Tsapaki V.,Konstantopoulio Hospital | Tsalafoutas I.A.,Agios Savvas Hospital | Triantopoulou C.,Konstantopoulio Hospital | Kolliakou E.,Konstantopoulio Hospital | And 2 more authors.
Physica Medica | Year: 2014

Objective: To calculate the cumulative effective and skin doses in patients that underwent repeated CT guided radiofrequency ablations (RFA). Materials and methods: From all patients that had undergone RFA during a five years period those which had three or more RFAs were selected. Using the CT images DICOM data, the dose length product (DLP), effective dose (E), skin dose profiles as well as the peak skin dose (PSD) were calculated, using appropriate methods and software developed for this purpose. For each patient, cumulative DLP and E were also calculated from the sum of the respective figures of each individual procedure. To calculate PSD, the skin dose profiles of each procedure were overlaid on the same Z-axis scale using anatomical landmarks for reference and the skin doses to each point were summed up. Results: Five patients were studied; four had undergone 3 RFAs and one 10 RFAs. Cumulative DLP, E and PSD ranges were 5.6-22.3Gycm, 0.08-0.36Sv and 0.8-3.4Gy, respectively. Median E and PSD values per RFA were 35mSv and 0.4Gy, respectively. For comparison purposes it must be noted that in this CT department a routine abdomen-pelvis scan results to an E of about 10mSv. Conclusions: Patients that undergo repeated RFAs are exposed to considerably high radiation exposure levels. When these patients are in the final stage of malignant diseases, stochastic effects may not be of major concern. However, optimization of the exposure factors and monitoring of these patients to avoid skin injuries are required. © 2013 Associazione Italiana di Fisica Medica.

Tsalafoutas I.A.,Agios Savvas Hospital | Georgolopoulou P.,Agios Savvas Hospital | Abatzoglou I.,University General Hospital of Alexandroupolis
Physica Medica | Year: 2012

Purpose: To experimentally investigate the effect of the scan field of view (SFOV) selection and table height settings on the Computed Tomography Dose Index (CTDI) and the implications concerning patient effective and skin dose. Methods: Air-kerma length product (AKLP) measurements were carried out in a helical CT scanner using a pencil type dosimeter positioned in air and inside the holes of a head and a body phantom, using all available SFOV selections and different table height settings. Furthermore, using radiotherapy verification films placed on the CT table surface, the entrance surface air kerma (ESAK) profiles were derived with different SFOV and table height selections, both with and without a phantom on top of the films. Results: The AKLP is strongly dependent on the SFOV selection and the table height settings. Different SFOV selections correspond to the selection of different bowtie filters that shape the X-ray beam intensity, resulting in different ESAK values at the isocenter and at the other points within the scanning plane. With the off-center positioning the calculated CTDI values within the center and the periphery of the phantom change also, as a result of the different intensity and width of the X-ray beam to which are exposed to. Conclusions: The existing protocols for calculating effective dose are limited to only two patient anatomy-SFOV combinations and cannot account for off-center positioning. Therefore, more work will be required to estimate the effective and skin dose for non-standard SFOV-patient anatomy combinations and off-center patient positioning. © 2011 Associazione Italiana di Fisica Medica.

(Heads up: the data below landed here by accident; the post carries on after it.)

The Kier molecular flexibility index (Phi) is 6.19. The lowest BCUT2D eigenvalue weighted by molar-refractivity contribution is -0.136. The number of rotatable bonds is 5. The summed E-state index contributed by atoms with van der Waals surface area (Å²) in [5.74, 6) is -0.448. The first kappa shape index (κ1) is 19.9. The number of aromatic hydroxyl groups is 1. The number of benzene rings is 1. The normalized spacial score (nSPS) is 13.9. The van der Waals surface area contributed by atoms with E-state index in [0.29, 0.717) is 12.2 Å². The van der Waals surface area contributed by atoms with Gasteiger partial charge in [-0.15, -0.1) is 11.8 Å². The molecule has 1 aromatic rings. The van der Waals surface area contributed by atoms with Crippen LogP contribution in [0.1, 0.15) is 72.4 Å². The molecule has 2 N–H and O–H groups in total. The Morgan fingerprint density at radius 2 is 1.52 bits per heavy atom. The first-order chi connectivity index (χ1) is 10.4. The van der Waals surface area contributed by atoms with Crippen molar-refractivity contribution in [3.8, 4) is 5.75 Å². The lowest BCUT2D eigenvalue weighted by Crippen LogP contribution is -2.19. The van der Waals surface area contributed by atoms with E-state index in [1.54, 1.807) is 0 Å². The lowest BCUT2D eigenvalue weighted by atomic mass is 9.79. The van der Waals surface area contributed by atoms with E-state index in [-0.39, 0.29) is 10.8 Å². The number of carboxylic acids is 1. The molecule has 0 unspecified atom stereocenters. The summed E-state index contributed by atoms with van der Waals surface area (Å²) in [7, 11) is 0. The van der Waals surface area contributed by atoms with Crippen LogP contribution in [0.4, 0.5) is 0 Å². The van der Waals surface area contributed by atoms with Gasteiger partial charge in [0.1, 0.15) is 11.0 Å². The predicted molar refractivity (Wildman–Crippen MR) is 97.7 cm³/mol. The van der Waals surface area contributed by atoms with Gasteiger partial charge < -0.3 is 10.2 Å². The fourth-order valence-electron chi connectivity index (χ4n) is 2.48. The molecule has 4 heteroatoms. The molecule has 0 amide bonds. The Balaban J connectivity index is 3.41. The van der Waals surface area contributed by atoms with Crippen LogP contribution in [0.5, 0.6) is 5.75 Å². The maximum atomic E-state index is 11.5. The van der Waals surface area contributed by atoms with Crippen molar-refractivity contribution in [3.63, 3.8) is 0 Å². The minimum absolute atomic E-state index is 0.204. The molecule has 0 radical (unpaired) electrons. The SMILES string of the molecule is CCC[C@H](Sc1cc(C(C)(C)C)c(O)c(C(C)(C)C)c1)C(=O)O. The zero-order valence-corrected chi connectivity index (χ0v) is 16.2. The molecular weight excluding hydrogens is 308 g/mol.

Stamatopoulou S.,Agios Savvas Hospital
Memo - Magazine of European Medical Oncology | Year: 2013

Hodgkin lymphoma (HL) and systemic anaplastic large-cell lymphoma (sALCL) are lymphoproliferative types of cancer. The chemotherapy regimens of HL such as ABVD (doxorubicin, bleomycin, vinblastine, decarbazine) and BEACOPP (bleomycin, etoposide, doxorubicin, cyclophospamide, vincristine, procarbazine, prednisone) have made the most curable malignancies. Unfortunately, 15-30 % of these patients will relapse again and treatment options become limited, so we need to develop new therapeutic approaches. ALCL has unique molecular and immunohistochemical features that make it an ideal model for developing targeted therapies. Antibody-drug conjugates (ADCs), consist of an antibody, a cytotoxic agent, a stable linker and allow delivery of high doses of cytotoxic drugs to cancer cells while sparing normal tissues exposure to high systemic concentration of the cytotoxic agent. Brentuximab vedotin is an anti-CD30 monoclonal antibody conjugate with a potent microtubule inhibitor monomethyl auristatin E. In August 2011, the United States Food and Drug Administration (FDA) approved brentuximab vedotin to treat HL after failure of autologous stem cell transplantation or at least two combination chemotheraphy regimens and for sALCL after failure of at least one prior multidrug chemotherapy regimen. With this approval, brentuximab vedotin is a promising ADC directed against the CD30 antigen. © 2013 Springer-Verlag Wien.